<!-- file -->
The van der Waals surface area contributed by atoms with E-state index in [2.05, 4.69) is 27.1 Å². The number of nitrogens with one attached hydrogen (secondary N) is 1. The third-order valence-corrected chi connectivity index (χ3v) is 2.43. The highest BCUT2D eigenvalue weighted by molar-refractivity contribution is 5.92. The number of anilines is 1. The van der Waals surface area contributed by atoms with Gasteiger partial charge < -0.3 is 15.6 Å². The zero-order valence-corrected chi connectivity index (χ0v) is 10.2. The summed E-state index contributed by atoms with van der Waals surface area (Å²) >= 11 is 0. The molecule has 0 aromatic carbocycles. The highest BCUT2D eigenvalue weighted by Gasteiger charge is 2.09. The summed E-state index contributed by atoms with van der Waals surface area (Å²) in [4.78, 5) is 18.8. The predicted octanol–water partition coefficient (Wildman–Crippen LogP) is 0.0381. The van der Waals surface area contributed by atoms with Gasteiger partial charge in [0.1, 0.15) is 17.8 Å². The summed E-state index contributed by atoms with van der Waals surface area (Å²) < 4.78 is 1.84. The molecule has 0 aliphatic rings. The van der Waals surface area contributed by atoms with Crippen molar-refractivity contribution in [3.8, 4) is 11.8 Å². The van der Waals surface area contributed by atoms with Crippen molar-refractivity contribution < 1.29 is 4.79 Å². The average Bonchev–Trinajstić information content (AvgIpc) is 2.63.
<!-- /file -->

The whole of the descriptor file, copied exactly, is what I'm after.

The van der Waals surface area contributed by atoms with E-state index in [2.05, 4.69) is 27.1 Å². The number of nitrogens with one attached hydrogen (secondary N) is 1. The third-order valence-corrected chi connectivity index (χ3v) is 2.43. The highest BCUT2D eigenvalue weighted by molar-refractivity contribution is 5.92. The number of anilines is 1. The van der Waals surface area contributed by atoms with Gasteiger partial charge < -0.3 is 15.6 Å². The zero-order valence-corrected chi connectivity index (χ0v) is 10.2. The summed E-state index contributed by atoms with van der Waals surface area (Å²) >= 11 is 0. The molecule has 0 aromatic carbocycles. The highest BCUT2D eigenvalue weighted by Gasteiger charge is 2.09. The summed E-state index contributed by atoms with van der Waals surface area (Å²) in [4.78, 5) is 18.8. The predicted octanol–water partition coefficient (Wildman–Crippen LogP) is 0.0381. The van der Waals surface area contributed by atoms with Gasteiger partial charge in [0.1, 0.15) is 17.8 Å². The summed E-state index contributed by atoms with van der Waals surface area (Å²) < 4.78 is 1.84. The molecule has 0 aliphatic rings. The van der Waals surface area contributed by atoms with Crippen molar-refractivity contribution in [3.8, 4) is 11.8 Å². The van der Waals surface area contributed by atoms with Crippen molar-refractivity contribution < 1.29 is 4.79 Å². The average Bonchev–Trinajstić information content (AvgIpc) is 2.63.